I’m living in Denmark as a student. And stereotypes being stereotypes, that means I’m a penniless drunken wastrel, only interested in seeing how other people party. So how could I turn down an invite from Carlsberg to see J-Dag their way? Copenhagen’s annual night out promised, a limited edition Christmas beer launch and an access-all-areas inside track to the good stuff. Let the cultural immersion commence.
Some stories people told me prior to my first J-Dag should never be repeated. For Carlsberg, however, it’s a staff party and massive PR opportunity. To speak with so many employees was fantastic – it’s clear how much they look forward to this and it marks a major date in their calendar. Everyone from the head of media and PR to the man who drives the famous horse and cart around had a seasonal glint in their eye and a brew in hand to celebrate the start of Christmas in Denmark.
I know the Danes like ice in their cider, but hiring snow cannons for their Julebryg is extreme! The atmosphere at the brewery was pure joy – the staff performed a dubious take on British pantomime and had the whole press pack singing a Julebryg anthem, which was apparently hilarious – but only if you understood Danish. Even the security guards were having fun – it’s not often bouncers get to work in a winter wonderland with absolutely no screaming children and frazzled parents though.
At this point, J-Dag seemed like the fairytale Hans Christian Andersen forgot to write, and I hadn’t even been to a bar yet. It was a completely surreal experience to be listening to music and drinking beer like it was summer, but be surrounded by fake snow and laughing adults dressed as blue elves.
And so to the city. The blue elfin brigade, led by a nisserpige – who must have had icicles for legs by the end of the night – handed out Tuborg’s Julebryg as a marching band accompanied the massed crowds outside. Any disappointment I felt at not knowing the lyrics to the Danish beer-centric reworking of ‘Jingle Bells’ died the moment I handed my empty glass to the barman.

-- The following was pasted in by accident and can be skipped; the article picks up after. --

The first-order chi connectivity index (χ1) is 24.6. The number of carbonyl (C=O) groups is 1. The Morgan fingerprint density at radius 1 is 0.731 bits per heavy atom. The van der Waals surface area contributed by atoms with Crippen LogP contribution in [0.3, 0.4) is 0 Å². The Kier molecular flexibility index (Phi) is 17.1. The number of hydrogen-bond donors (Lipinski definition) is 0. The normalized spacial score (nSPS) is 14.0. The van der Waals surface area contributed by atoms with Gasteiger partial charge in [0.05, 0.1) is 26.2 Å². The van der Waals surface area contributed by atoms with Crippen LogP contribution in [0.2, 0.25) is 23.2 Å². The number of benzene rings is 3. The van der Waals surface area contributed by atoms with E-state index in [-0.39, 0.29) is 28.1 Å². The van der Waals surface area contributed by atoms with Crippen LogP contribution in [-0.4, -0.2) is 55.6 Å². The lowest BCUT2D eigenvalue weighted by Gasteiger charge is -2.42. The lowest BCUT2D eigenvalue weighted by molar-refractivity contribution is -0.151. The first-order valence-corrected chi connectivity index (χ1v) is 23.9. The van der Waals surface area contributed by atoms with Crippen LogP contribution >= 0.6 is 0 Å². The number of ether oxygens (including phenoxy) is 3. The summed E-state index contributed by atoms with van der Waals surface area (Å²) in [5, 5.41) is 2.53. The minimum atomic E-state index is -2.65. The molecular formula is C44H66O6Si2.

The whole bar roared Irish drinking songs, including ones I only half-remembered from Friday nights in London bars, before concluding their raucous chorus with something that might have been ‘Fairytale of New York’. These bizarre, hilarious and enthralling moments were everywhere on J-Dag.
A taxi to the town centre and the whole night changed. Enormous crowds filled the squares, the bars along Strøget spilled out into the open air, and the usually dark sidestreets were full of revellers. Speaking to Danish journalists on the press tour with me, I discovered that Julebryg was originally released on a Wednesday afternoon – seeing the night unfold around me, it wasn’t hard to see why they changed the date.
I’d be lying if I said that most people were sober past about ten. However, the only arguments and violence I saw featured a group fighting over who got to wear a Tuborg-branded blue headband with strategically-dangling mistletoe berries. Unfortunately for them, the nisserpiger in heart costumes had decided to call it a night before then.
Did the J-Dag horror stories people had told me about all come true? No. But then again, most people don’t get to talk to the brewery staff beforehand, or tour Copenhagen seeing the humour and passion that goes into organising each tour. It’s definitely something I’ll miss when I’m in another country next year – and not just because of the beer trucks driving around the city. An original event that brings people together to start the festive season is all too rare. My thanks go to Kasper and the staff at Carlsberg for the invitation, and good luck to whichever Weekly Post intern gets this job next year.